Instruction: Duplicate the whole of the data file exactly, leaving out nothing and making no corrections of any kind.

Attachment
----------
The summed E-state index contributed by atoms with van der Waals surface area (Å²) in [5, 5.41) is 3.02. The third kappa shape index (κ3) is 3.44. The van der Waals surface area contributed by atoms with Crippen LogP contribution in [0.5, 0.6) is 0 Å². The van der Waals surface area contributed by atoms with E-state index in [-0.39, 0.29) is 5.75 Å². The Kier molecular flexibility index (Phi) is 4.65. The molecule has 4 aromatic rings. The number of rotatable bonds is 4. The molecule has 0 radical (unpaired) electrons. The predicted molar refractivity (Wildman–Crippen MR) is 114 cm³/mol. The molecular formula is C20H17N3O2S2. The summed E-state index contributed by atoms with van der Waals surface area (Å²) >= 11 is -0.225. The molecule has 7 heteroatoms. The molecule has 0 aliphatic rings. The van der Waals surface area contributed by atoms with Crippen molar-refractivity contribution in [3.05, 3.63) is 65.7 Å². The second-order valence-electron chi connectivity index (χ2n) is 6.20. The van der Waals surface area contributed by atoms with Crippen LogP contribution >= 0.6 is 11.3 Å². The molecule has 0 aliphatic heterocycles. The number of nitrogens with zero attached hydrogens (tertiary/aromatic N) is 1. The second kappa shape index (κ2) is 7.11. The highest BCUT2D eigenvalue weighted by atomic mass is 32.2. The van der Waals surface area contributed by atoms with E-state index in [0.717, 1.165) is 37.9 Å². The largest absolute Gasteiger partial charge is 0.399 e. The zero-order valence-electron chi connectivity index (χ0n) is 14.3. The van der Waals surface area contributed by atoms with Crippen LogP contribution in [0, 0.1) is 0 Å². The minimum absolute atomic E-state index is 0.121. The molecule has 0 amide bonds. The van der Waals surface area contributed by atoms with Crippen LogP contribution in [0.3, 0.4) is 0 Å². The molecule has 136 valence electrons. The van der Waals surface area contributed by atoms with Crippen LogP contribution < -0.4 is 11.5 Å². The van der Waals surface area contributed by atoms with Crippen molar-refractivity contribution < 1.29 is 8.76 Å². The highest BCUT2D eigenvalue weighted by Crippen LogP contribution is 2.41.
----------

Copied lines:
The summed E-state index contributed by atoms with van der Waals surface area (Å²) in [5, 5.41) is 3.02. The third kappa shape index (κ3) is 3.44. The van der Waals surface area contributed by atoms with Crippen LogP contribution in [0.5, 0.6) is 0 Å². The van der Waals surface area contributed by atoms with E-state index in [-0.39, 0.29) is 5.75 Å². The Kier molecular flexibility index (Phi) is 4.65. The molecule has 4 aromatic rings. The number of rotatable bonds is 4. The molecule has 0 radical (unpaired) electrons. The predicted molar refractivity (Wildman–Crippen MR) is 114 cm³/mol. The molecular formula is C20H17N3O2S2. The summed E-state index contributed by atoms with van der Waals surface area (Å²) >= 11 is -0.225. The molecule has 7 heteroatoms. The molecule has 0 aliphatic rings. The van der Waals surface area contributed by atoms with Crippen molar-refractivity contribution in [3.05, 3.63) is 65.7 Å². The second-order valence-electron chi connectivity index (χ2n) is 6.20. The van der Waals surface area contributed by atoms with Crippen LogP contribution >= 0.6 is 11.3 Å². The molecule has 0 aliphatic heterocycles. The number of nitrogens with zero attached hydrogens (tertiary/aromatic N) is 1. The second kappa shape index (κ2) is 7.11. The highest BCUT2D eigenvalue weighted by atomic mass is 32.2. The van der Waals surface area contributed by atoms with E-state index in [0.717, 1.165) is 37.9 Å². The largest absolute Gasteiger partial charge is 0.399 e. The zero-order valence-electron chi connectivity index (χ0n) is 14.3. The van der Waals surface area contributed by atoms with Crippen LogP contribution in [0, 0.1) is 0 Å². The minimum absolute atomic E-state index is 0.121. The molecule has 0 amide bonds. The van der Waals surface area contributed by atoms with Crippen LogP contribution in [0.3, 0.4) is 0 Å². The molecule has 136 valence electrons. The van der Waals surface area contributed by atoms with Crippen LogP contribution < -0.4 is 11.5 Å². The van der Waals surface area contributed by atoms with Crippen molar-refractivity contribution < 1.29 is 8.76 Å². The highest BCUT2D eigenvalue weighted by Crippen LogP contribution is 2.41.